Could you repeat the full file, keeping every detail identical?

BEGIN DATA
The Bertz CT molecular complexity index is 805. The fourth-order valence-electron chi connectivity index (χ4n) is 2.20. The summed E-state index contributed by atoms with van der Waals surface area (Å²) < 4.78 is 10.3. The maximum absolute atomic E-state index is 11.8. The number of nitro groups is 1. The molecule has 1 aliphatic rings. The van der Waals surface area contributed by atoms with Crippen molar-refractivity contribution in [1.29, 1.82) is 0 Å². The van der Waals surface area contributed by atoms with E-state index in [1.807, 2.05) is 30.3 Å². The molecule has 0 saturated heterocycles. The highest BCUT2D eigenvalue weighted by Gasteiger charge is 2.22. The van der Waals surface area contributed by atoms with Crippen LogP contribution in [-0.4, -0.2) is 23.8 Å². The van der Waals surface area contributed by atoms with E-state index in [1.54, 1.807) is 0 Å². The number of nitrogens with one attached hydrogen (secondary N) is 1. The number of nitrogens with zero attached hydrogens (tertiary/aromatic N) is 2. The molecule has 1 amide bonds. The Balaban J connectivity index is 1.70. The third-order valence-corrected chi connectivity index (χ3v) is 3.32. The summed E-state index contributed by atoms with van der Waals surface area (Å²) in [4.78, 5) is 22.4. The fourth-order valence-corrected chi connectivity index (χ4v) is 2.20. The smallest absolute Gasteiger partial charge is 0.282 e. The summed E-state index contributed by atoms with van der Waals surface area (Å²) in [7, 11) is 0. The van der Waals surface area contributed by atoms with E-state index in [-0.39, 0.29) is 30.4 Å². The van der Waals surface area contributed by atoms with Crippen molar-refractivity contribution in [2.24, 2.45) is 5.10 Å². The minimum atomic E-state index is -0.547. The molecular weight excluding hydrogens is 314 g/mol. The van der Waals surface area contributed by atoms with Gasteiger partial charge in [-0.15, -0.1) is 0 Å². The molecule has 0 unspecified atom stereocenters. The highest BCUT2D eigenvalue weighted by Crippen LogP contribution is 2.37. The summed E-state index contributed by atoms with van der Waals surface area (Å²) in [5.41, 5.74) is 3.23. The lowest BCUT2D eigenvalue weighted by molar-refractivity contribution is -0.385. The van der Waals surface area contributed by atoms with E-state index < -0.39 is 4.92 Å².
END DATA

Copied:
The Bertz CT molecular complexity index is 805. The fourth-order valence-electron chi connectivity index (χ4n) is 2.20. The summed E-state index contributed by atoms with van der Waals surface area (Å²) < 4.78 is 10.3. The maximum absolute atomic E-state index is 11.8. The number of nitro groups is 1. The molecule has 1 aliphatic rings. The van der Waals surface area contributed by atoms with Crippen molar-refractivity contribution in [1.29, 1.82) is 0 Å². The van der Waals surface area contributed by atoms with E-state index in [1.807, 2.05) is 30.3 Å². The molecule has 0 saturated heterocycles. The highest BCUT2D eigenvalue weighted by Gasteiger charge is 2.22. The van der Waals surface area contributed by atoms with Crippen LogP contribution in [-0.4, -0.2) is 23.8 Å². The van der Waals surface area contributed by atoms with E-state index in [1.54, 1.807) is 0 Å². The number of nitrogens with one attached hydrogen (secondary N) is 1. The number of nitrogens with zero attached hydrogens (tertiary/aromatic N) is 2. The molecule has 1 amide bonds. The Balaban J connectivity index is 1.70. The third-order valence-corrected chi connectivity index (χ3v) is 3.32. The summed E-state index contributed by atoms with van der Waals surface area (Å²) in [4.78, 5) is 22.4. The fourth-order valence-corrected chi connectivity index (χ4v) is 2.20. The smallest absolute Gasteiger partial charge is 0.282 e. The summed E-state index contributed by atoms with van der Waals surface area (Å²) in [7, 11) is 0. The van der Waals surface area contributed by atoms with E-state index in [-0.39, 0.29) is 30.4 Å². The van der Waals surface area contributed by atoms with Crippen molar-refractivity contribution in [2.24, 2.45) is 5.10 Å². The minimum atomic E-state index is -0.547. The molecular weight excluding hydrogens is 314 g/mol. The van der Waals surface area contributed by atoms with Gasteiger partial charge in [-0.15, -0.1) is 0 Å². The molecule has 0 unspecified atom stereocenters. The highest BCUT2D eigenvalue weighted by Crippen LogP contribution is 2.37. The summed E-state index contributed by atoms with van der Waals surface area (Å²) in [5.41, 5.74) is 3.23. The lowest BCUT2D eigenvalue weighted by molar-refractivity contribution is -0.385. The van der Waals surface area contributed by atoms with E-state index < -0.39 is 4.92 Å².